5. Why do you hate Thunderbird? I've been happily using it for years on Windows. I especially like its spam learning feature as I get tons of spam. I never really tried Outlook. I just try to avoid Microsoft products as much as possible.

  6. If proprietary software only works with other proprietary software made by the same company, this should not be surprising. What it should be, however, is a reason never to use it, since vendor lock in should be seen as a deal breaker to any reasonable person.

  7. Unless anything changer recently, Gnome is still operating whole DE on single thread, so i have feeling that You'll be better off on Plasma desktop – Kubuntu for instance. Ok, Gnome people will say it has too many buttons to press, too much options, but then who told you that you need to press them all? I personally love option of setting up DE the way i want, and come on, gnome still looks ugly, like stuck in 90's the icons, no real transparency in terminal. Ok in short, give a kubuntu a spin, if You won't like it, i'll shut up about it 🙂

  8. Oh. You're using Gnome.
    Obvie people will argue but KDE is flat out a better DE for a LOT of reasons. And they have solutions for nearly everything on your list.
    the PIM is better. Online account connections are better. The KDE app suite is where KDE shines over gnome the most.

  9. If you are going to use GNU/Linux as a windows replacement….. stay in windows….. if you cant leave without proprietary ms windows software…. stay in windows…. if you want to use Gnu/Linux… you have to start over and forget that there is a ms windows-OS-Softwares out there, and start doing something new and different, if you just cant do that, stay in windows.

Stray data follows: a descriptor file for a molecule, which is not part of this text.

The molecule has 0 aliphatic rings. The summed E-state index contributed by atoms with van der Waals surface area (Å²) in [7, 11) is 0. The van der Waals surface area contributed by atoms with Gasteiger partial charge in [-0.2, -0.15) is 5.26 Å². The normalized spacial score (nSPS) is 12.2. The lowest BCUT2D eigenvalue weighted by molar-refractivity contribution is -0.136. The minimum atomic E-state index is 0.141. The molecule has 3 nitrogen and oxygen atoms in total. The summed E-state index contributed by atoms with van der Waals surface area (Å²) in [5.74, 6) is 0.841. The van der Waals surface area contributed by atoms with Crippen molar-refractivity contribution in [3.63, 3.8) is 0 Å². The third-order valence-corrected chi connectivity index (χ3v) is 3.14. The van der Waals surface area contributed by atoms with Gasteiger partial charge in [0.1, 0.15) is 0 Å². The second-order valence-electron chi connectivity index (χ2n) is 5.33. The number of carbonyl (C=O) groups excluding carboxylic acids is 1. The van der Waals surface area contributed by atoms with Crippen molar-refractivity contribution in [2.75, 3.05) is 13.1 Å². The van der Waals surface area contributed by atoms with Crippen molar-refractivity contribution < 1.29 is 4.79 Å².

10. I dont understand the concern over built in email clients when you could use Gmail or Yahoo, etc? Why are built in email clients better than the two 3rd party clients I mentioned?

  11. Evolution mail has always been a problem for me.. mail component works but the client has always been buggy and uncooperative. I tried it just recently and it was more convenient when it worked but a pain when it didn't.

    If you really wanted to find an outlook like client there may be a web mail interface available that suits you. Just run a local web service on your machine and configure the web mail system on, it should allow you to establish connections to most mail providers. Either that or set up a web server at your house, and connect to it remotely when you check your email.. all in one place. As in terms of office integration I can't tell you for sure since I don't use Microsoft products other than Visual Studio Code and a VM with Windows 8.1 for VMWare management(which I hate with a passion..).

  12. There was a bug in Evolution a few months back when I tried using it with Outlook.com, and I doubt it was fixed. If you edit a Task in Evolution and save it, the task's priority gets reset to Normal.

    I use a program called eM Client for Windows mail. It handles Exchange pretty well, I think, but it only runs on Windows. I wanted to use Outlook, but I went to dark themes and Outlook is just blindingly bright and I can't tone it down.

    Ultimately you may end up with a Windows machine or VM that you keep around for Windows programs while doing other things in Linux.

  13. I don't use MS services so don't know…. I take it all the MS office launchers built into Manjaro GNOME are just the online versions?… usually just delete that stuff after install.